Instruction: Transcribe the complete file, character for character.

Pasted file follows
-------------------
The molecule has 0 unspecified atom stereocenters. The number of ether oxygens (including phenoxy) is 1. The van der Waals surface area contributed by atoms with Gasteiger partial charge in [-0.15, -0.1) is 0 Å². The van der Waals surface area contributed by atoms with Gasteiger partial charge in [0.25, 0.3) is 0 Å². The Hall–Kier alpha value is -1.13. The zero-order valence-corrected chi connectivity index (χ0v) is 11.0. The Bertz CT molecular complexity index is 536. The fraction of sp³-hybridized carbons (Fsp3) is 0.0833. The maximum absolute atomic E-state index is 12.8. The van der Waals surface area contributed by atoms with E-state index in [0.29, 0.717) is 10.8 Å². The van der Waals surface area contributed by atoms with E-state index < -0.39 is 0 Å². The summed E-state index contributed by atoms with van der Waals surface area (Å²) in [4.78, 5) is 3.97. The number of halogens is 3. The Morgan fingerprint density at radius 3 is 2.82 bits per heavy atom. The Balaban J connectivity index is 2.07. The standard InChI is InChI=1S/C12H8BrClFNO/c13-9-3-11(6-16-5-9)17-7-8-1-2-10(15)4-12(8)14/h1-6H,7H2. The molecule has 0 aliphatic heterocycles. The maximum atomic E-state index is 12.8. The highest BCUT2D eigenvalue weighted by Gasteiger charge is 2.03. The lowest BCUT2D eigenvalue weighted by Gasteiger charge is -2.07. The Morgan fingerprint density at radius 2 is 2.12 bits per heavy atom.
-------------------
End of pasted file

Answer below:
The molecule has 0 unspecified atom stereocenters. The number of ether oxygens (including phenoxy) is 1. The van der Waals surface area contributed by atoms with Gasteiger partial charge in [-0.15, -0.1) is 0 Å². The van der Waals surface area contributed by atoms with Gasteiger partial charge in [0.25, 0.3) is 0 Å². The Hall–Kier alpha value is -1.13. The zero-order valence-corrected chi connectivity index (χ0v) is 11.0. The Bertz CT molecular complexity index is 536. The fraction of sp³-hybridized carbons (Fsp3) is 0.0833. The maximum absolute atomic E-state index is 12.8. The van der Waals surface area contributed by atoms with E-state index in [0.29, 0.717) is 10.8 Å². The van der Waals surface area contributed by atoms with E-state index < -0.39 is 0 Å². The summed E-state index contributed by atoms with van der Waals surface area (Å²) in [4.78, 5) is 3.97. The number of halogens is 3. The Morgan fingerprint density at radius 3 is 2.82 bits per heavy atom. The Balaban J connectivity index is 2.07. The standard InChI is InChI=1S/C12H8BrClFNO/c13-9-3-11(6-16-5-9)17-7-8-1-2-10(15)4-12(8)14/h1-6H,7H2. The molecule has 0 aliphatic heterocycles. The maximum atomic E-state index is 12.8. The highest BCUT2D eigenvalue weighted by Gasteiger charge is 2.03. The lowest BCUT2D eigenvalue weighted by Gasteiger charge is -2.07. The Morgan fingerprint density at radius 2 is 2.12 bits per heavy atom.